Currently 16 states without tobacco-21 laws, including Pennsylvania, have preemption policies that prohibit towns and cities from raising the minimum legal age for tobacco sales above the state’s minimum age.
“Preemption laws are impeding public health,” Friedman said, even when residents support tobacco-21 laws. A CDC survey found three-quarters of American adults — including seven out of 10 smokers — support raising the minimum age of tobacco sales.
Philly leaders vow to ban guns at city recreation centers, parks
“We own and operate these rec centers and parks, and we have every right to set reasonable rules and regulations to protect our kids and adults from harm,” City council president Darrell Clarke said.
But, Pennsylvania’s preemption laws prohibit municipalities from passing their own gun-control measures, as Pittsburgh tried to do this spring following a mass shooting at a synagogue, WHYY reported.
Plastic bag ban: Uncharted waters for West Chester
WEST CHESTER — With borough council possibly acting in direct violation of state law, last Wednesday’s vote to ban single use plastic bags and plastic straws passed by the thinnest of margins.
Council voted 4-3 to enact the ban during July 2020, which will be about a year after the governor signed a ban on municipalities enacting legislation to ban single use plastics and plastic straws.
Preemption, explained: How Pennsylvania’s biggest city and the Legislature grapple over power
Pennsylvania Capitol-Star, 7/26/2019
Pennsylvania last raised its minimum wage on July 9, 2006, when Gov. Ed Rendell signed a bill that gradually increased the state’s base pay from $5.15 to $7.15 an hour.
But the Legislature didn’t just give workers a $2 raise. Lawmakers also voted to preempt local municipalities from raising the minimum wage on their own. [Emphasis added]
San Antonio’s Paid Sick Leave Delayed – Is Relief On The Way For Dallas Employers?
Despite the successful legal challenges to the Austin ordinance, the cities of San Antonio and Dallas enacted their own paid sick leave ordinances in August 2018 and March 2019, respectively. Business groups felt confident, however, that there was sufficient support in the Texas legislature to pass legislation that would prohibit local governments from enacting a state-wide patchwork of mandatory paid sick leave laws. To their surprise, the legislation died in the House after debate ensued regarding the legislation’s scope and whether it could be construed to negatively impact the enforce-ability of local anti-discrimination laws.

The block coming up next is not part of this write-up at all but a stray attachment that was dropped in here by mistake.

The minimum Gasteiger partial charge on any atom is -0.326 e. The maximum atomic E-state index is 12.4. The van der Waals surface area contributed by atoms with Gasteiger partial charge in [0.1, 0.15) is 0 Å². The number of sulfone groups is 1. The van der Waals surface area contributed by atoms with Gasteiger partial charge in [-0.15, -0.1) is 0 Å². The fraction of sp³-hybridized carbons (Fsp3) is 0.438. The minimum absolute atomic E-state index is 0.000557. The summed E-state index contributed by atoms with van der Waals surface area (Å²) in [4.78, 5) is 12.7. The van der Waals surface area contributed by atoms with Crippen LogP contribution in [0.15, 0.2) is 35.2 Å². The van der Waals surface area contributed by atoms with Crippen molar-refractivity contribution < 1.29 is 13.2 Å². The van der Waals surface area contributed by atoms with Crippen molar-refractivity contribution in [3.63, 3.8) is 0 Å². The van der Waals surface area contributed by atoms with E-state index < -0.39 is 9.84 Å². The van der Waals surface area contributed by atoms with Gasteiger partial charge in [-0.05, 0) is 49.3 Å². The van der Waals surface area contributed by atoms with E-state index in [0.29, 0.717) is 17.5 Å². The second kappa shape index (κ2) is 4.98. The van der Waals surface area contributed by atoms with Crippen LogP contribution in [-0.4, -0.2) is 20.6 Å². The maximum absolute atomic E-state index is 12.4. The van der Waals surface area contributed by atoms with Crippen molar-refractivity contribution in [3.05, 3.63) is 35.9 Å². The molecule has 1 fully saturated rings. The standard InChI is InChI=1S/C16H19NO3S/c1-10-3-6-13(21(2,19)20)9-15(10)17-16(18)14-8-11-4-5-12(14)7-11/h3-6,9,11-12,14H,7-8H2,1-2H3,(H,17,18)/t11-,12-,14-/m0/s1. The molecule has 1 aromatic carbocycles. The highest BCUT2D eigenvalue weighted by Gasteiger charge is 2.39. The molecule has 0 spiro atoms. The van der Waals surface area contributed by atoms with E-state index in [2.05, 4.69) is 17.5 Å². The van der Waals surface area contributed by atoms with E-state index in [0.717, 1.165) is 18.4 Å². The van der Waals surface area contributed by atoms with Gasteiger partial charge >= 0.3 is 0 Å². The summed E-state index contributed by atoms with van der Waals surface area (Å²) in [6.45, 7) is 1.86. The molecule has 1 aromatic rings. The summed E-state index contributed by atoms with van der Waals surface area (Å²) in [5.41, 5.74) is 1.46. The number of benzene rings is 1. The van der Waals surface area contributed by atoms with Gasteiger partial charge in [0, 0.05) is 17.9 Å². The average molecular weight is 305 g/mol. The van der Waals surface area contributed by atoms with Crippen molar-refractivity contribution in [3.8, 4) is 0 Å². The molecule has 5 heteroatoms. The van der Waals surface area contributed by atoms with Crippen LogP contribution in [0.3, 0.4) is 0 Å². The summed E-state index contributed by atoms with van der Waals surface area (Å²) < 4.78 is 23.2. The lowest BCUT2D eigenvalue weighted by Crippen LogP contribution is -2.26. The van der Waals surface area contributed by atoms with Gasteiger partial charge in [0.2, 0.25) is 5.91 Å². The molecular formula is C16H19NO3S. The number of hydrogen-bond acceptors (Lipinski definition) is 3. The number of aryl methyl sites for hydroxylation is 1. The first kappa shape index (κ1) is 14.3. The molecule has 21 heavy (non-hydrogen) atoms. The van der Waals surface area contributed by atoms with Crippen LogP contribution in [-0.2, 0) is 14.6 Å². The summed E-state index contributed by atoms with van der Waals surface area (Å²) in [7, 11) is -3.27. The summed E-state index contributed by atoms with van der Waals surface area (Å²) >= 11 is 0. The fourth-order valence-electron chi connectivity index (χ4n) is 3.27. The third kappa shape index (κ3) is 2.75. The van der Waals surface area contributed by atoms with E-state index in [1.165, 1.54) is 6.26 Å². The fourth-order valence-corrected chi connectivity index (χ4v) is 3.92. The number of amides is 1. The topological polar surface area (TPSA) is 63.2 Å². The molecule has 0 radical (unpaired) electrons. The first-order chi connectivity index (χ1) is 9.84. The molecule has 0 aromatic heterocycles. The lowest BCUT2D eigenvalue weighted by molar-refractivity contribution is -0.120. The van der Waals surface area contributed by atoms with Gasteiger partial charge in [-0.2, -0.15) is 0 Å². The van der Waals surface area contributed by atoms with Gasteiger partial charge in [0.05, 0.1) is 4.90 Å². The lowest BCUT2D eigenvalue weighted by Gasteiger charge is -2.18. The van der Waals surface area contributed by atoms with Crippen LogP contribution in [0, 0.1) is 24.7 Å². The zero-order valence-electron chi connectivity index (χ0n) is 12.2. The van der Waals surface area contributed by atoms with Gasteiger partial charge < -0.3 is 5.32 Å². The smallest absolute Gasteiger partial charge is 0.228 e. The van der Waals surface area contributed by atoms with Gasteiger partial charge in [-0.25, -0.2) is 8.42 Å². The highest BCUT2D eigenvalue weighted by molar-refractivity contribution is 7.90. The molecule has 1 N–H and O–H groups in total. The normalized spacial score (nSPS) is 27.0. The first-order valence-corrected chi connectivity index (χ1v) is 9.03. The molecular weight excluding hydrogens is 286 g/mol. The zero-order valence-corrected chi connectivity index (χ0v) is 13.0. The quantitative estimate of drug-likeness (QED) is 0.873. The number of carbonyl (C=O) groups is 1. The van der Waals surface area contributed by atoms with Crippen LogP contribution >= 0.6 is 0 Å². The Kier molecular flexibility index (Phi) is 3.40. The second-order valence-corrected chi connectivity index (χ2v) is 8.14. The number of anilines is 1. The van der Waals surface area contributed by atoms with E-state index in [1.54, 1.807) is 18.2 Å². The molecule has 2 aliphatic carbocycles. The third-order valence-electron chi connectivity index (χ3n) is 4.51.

Lubbock lawmakers call 86th session a successful one
The battle that seemed to raise its head more was statewide vs. local, or the state legislature vs. city councils. Some recent bills will impact local decisions, such as the bill to stop forced annexations and the property tax bill with the lower automatic rollback rate, but the state lawmakers argued against any notion that they’re taking away local control.
Lawmakers to return to Richmond for special session on guns
The Roanoke Times, 7/6/2019
Democrats are expected to file a suite of proposals such as universal background checks, an assault weapons ban, requiring people to report lost and stolen firearms, and tougher penalties when firearms are left in the presence of minors. Northam is also interested in legislation expanding local authority to regulate firearms, such as in government buildings. [Emphasis added]
Local control and jobs
The Osceola Sun, 7/26/2019
In disturbing news, our new State Representative, Gae Magnafici, seems to be stepping right into the same role as her predecessor, Adam Jarchow, by continuing his efforts to thwart local control and decision-making in favor of consolidating power in Madison with one-size-fits-all solutions that don’t work.
Report: State preemption laws disproportionately hurt women, people of color
State laws that prevent local governments from making their own rules on issues like affordable housing and minimum wages are especially detrimental to women and people of color. That’s according to a new report from the Partnership for Working Families, a national coalition of advocacy groups…
Property rights and rural justice: A study of U.S. right-to-farm laws
Ashwood L, Diamond D, Walker F. Journal of Rural Studies. 67:12-129. April 2019.
Right-to-farm laws initially were touted as an attempt to preserve farmland and the farming way of life in the face of urban sprawl during the 1980’s… Closer studies of such laws suggest that they have little to do with preserving a farming-centered way of life, and have more to do with preempting local land use controls and limiting environmental rights and protection of natural resources, often to the detriment of rural people (Hamilton, 1998). [Emphasis added]